by Maria Theresa B. Panzo, OPI
Researchers and stakeholders gathered on July 19 at the Institute Board Room for a community validation on the results of the three initial studies of Project 6 (Socioeconomic and Political Dimensions of Lake Lanao) under the program, “Comprehensive Studies on Lake Lanao for Sustainable Development” funded by the National Research Council of the Philippines (NRCP).
Assistant Project Leader Dr. Nimfa L. Bracamonte disclosed that the gathering is held for two reasons: share the highlights of the research of Project 6 and to solicit recommendations from participants, some of whom are from the local government units of Saguiaran, Tamparan, Ganassi, Balindong, and Marantao, which are the research areas.
“We are building on the sustainable development pillars and, of course, the integrated ecosystem approach. We uphold that as we face the global warming issues, there is a need for us to integrate the human well-being framework into the biophysical, believing that what happens to the people is actually an aftermath of the environment and, at the same time, the anthropogenic activities will impact on the environment,” Bracamonte explained.
Despite the ongoing Marawi conflict which is not part of their present data, Bracamonte, a retired Sociology professor of the Institute and former Director of Extension, is confident that this will be part of the recommendations for succeeding steps to be taken by the researchers.
In his message, Institute Chancellor Dr. Sukarno D. Tanggol, who is the program and project leader, expressed his happiness on the progress of the project and encouraged researchers to continue with their studies as “there are so many researchable topics in Lake Lanao and six projects are not enough”.
The three studies under Project 6 are: “Social Carrying Capacity of Lake Lanao” with Dr. Bracamonte and Prof. Arnold P. Alamon as researchers; “Water Utilization of Lake Lanao: Its Implications to Economic and Sociocultural Development” with researchers Dr. Liwayway S. Viloria, Dr. Myrma Jean A. Mendoza, and Dr. Sulpecia L. Ponce; and “Peace and Governance: The Realities and Challenges Towards Sustainable Development in the Lake Lanao Region” with Dr. Tanggol and Dr. Ma. Cecilia M. Ferolin as researchers. The project has 500 survey respondents from the five research areas (100 per area).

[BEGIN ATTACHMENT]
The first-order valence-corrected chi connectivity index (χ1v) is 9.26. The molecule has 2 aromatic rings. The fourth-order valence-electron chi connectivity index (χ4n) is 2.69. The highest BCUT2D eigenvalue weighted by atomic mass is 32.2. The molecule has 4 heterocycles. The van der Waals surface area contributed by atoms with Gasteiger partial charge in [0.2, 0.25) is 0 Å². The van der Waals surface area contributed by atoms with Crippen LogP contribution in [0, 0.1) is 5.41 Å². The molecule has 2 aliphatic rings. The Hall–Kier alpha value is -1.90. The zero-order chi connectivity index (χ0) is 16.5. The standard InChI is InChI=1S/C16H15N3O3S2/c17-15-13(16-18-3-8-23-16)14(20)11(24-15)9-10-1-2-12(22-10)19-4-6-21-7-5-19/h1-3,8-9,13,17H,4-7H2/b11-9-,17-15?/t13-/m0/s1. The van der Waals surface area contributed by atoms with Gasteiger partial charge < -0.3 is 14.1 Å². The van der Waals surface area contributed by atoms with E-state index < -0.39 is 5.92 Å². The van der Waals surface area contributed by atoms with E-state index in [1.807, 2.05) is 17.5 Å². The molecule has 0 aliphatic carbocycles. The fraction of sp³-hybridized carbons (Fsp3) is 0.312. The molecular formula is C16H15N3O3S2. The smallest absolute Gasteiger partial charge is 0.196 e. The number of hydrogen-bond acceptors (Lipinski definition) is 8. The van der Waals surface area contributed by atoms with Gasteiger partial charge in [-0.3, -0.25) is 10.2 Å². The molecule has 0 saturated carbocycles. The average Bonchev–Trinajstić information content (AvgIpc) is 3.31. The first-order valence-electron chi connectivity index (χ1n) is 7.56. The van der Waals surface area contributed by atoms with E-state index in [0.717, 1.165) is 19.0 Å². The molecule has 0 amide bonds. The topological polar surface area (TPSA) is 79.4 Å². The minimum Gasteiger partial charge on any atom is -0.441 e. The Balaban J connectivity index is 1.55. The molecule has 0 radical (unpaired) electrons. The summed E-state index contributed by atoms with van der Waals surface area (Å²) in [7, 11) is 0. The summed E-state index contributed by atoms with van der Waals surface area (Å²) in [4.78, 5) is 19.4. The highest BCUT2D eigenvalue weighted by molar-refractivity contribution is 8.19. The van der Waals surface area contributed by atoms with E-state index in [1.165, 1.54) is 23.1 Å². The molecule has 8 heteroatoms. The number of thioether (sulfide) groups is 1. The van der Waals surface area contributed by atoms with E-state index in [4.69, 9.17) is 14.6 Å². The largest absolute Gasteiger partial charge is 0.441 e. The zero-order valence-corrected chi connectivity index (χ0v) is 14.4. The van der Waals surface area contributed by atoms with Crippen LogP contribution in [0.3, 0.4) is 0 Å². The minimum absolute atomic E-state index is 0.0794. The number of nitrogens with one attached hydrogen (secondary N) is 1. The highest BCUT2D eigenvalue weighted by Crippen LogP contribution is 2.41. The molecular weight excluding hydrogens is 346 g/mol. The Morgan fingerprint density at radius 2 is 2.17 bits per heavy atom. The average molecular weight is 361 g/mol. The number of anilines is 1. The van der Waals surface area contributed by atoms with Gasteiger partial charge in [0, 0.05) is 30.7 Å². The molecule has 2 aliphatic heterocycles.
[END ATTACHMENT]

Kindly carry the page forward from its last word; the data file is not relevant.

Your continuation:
In her presentation of the outputs for Study 1 on “Social Carrying Capacity of Lake Lanao”, Dr. Bracamonte emphasized that they focused on socially controlled resource distribution particularly fish and other political aspects. They also believe that “people are integral in the ecosystem” and that “opinions of stakeholders are important”.
“Based on existing data, we tried to look into the existing facilities and services in the areas of health, education, police, and fire personnel vis-à-vis the population, and we look into the adaptive capacity of the community,” she added.
The study also stressed on important things that residents of Lake Lanao would want to happen in their place. These include maintaining the cleanliness of Lake Lanao, restoring its beauty, preserving and developing the lake, building fish port for easy access, establishing a fishpond and public toilet, and peace.
For Study 2 entitled “Water Utilization of Lake Lanao: Its Implications to Economic and Sociocultural Development”, researchers Dr. Viloria, Dr. Mendoza, and Dr. Ponce presented their outputs which include a comparison of the modes of Lake Lanao resource utilization in the domestic, economic, and cultural/religious aspects before and after 1992; contribution of the Lake Lanao water resource utilization to the socio-economic and cultural (health practices and indigenous knowledge system) development of selected lakeshore communities; and implications of Lake Lanao water resource utilization on sustainable water resource governance and disaster resilience and climate change adaptive strategies.
Results of the third study on “Peace and Governance: The Realities and Challenges Towards Sustainable Development in the Lake Lanao Region” was presented by Dr. Ferolin. Highlights include concerns of respondents on the Lake Lanao watershed situation and activities that can harm Lake Lanao. More than half of the respondents in Saguiaran, Ganassi, and Tamparan and 40 percent of Marawi and Balindong respondents are aware of ongoing activities that can harm the lake. Of these activities, garbage throwing topped the list followed by logging in the forests, dynamite fishing, and other destructive forms of fishing.
An open forum followed the presentations where participants gave their comments and suggestions to improve the researchers’ studies.